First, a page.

On July 12, NASA revealed the first images of the James Webb Space Telescope (JWST), often called the successor of the Hubble Space Telescope. JWST will look farther back in time and space than ever before. But the giant telescope could also be turned to targets in our cosmic backyard, like planets and asteroids in our solar system, and nearby stars, to detect planetary systems in formation and exoplanets.
Bigger and more potent in the infrared than any space observatory ever launched, JWST will see the very first stars and galaxies, answering critical questions about the formation and structure of our universe. However, more importantly for astrobiology, its powerful eyes will also scan exoplanets in the search for building blocks of life beyond our doorstep, revealing the way planetary systems form and uncover secrets hidden within our solar system.
To discuss the potential of JWST and its complex instruments, we invited two researchers from the Space Science Institute in Baltimore, MD. Christine Chen, an associate astronomer who studies the formation and evolution of planetary systems, and John Stansberry, instrument scientist for the NIRCAM instrument who also studies distant Kuiper Belt Object in our solar system. Andy Skemer, Associate Professor of Astronomy & Astrophysics at UC Santa Cruz and Co-PI of the JWST Early Release Science Program for exoplanet imaging, will bring an exoplanet perspective to the discussion.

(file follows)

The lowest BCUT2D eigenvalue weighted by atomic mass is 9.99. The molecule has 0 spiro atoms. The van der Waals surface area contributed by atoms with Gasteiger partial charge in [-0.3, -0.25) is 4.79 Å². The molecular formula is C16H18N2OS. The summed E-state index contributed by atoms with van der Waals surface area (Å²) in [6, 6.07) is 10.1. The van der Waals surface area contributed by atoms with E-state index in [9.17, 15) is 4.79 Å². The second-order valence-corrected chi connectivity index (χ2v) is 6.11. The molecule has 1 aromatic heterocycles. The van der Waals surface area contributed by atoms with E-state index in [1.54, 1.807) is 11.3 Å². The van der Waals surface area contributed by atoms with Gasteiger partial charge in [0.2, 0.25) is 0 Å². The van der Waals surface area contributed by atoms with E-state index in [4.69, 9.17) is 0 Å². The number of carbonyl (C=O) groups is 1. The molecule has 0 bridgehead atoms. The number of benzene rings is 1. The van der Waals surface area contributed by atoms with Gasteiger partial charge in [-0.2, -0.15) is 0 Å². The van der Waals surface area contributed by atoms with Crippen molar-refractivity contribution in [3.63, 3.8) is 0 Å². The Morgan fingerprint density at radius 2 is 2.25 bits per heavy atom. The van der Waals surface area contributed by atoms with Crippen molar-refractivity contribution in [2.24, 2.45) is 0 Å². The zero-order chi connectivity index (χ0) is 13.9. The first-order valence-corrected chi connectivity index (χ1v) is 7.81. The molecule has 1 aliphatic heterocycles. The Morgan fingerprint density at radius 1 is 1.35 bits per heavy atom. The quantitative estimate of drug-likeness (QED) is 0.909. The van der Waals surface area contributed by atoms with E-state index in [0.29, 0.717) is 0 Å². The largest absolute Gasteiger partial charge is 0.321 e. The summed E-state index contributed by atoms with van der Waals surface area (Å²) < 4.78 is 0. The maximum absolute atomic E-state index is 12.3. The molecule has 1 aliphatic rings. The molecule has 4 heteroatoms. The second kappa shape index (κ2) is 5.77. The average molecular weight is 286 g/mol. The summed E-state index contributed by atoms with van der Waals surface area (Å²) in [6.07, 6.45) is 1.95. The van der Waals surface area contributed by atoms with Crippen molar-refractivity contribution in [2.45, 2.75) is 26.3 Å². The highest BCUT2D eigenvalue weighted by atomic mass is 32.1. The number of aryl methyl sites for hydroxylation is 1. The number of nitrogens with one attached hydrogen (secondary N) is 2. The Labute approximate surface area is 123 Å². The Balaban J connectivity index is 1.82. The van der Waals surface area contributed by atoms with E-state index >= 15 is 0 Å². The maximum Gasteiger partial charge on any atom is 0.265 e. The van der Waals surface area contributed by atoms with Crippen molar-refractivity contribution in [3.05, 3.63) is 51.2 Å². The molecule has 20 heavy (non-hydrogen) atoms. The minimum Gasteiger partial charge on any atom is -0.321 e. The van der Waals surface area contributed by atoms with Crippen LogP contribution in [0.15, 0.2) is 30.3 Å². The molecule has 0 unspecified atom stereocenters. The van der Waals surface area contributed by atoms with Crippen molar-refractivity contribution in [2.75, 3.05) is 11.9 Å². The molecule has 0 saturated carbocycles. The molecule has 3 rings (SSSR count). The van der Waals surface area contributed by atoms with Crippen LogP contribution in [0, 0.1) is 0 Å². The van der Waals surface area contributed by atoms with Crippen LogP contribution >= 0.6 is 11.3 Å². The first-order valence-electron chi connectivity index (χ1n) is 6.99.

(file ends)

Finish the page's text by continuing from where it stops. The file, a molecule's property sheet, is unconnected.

Hosted by SETI Institute senior astronomer Franck Marchis.
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